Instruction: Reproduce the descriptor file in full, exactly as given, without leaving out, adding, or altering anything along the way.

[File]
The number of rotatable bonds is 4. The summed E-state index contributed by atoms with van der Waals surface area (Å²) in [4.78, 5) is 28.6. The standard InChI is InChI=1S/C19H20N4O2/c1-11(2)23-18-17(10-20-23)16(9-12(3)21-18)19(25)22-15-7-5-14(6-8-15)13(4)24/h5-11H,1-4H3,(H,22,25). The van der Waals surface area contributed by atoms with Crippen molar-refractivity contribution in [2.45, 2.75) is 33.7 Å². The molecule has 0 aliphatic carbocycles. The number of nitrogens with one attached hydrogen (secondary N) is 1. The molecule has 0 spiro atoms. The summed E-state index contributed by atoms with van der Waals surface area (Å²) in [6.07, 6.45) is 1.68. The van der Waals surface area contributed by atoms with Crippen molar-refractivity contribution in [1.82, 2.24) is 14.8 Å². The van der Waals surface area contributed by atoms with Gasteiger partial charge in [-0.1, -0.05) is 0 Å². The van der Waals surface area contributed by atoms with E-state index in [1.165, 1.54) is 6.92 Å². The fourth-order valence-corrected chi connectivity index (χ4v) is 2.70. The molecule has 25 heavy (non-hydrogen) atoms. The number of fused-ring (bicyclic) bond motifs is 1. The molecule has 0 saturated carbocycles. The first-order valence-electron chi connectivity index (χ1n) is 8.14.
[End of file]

The number of rotatable bonds is 4. The summed E-state index contributed by atoms with van der Waals surface area (Å²) in [4.78, 5) is 28.6. The standard InChI is InChI=1S/C19H20N4O2/c1-11(2)23-18-17(10-20-23)16(9-12(3)21-18)19(25)22-15-7-5-14(6-8-15)13(4)24/h5-11H,1-4H3,(H,22,25). The van der Waals surface area contributed by atoms with Crippen molar-refractivity contribution in [2.45, 2.75) is 33.7 Å². The molecule has 0 aliphatic carbocycles. The number of nitrogens with one attached hydrogen (secondary N) is 1. The molecule has 0 spiro atoms. The summed E-state index contributed by atoms with van der Waals surface area (Å²) in [6.07, 6.45) is 1.68. The van der Waals surface area contributed by atoms with Crippen molar-refractivity contribution in [1.82, 2.24) is 14.8 Å². The van der Waals surface area contributed by atoms with Gasteiger partial charge in [-0.1, -0.05) is 0 Å². The van der Waals surface area contributed by atoms with E-state index in [1.165, 1.54) is 6.92 Å². The fourth-order valence-corrected chi connectivity index (χ4v) is 2.70. The molecule has 25 heavy (non-hydrogen) atoms. The number of fused-ring (bicyclic) bond motifs is 1. The molecule has 0 saturated carbocycles. The first-order valence-electron chi connectivity index (χ1n) is 8.14.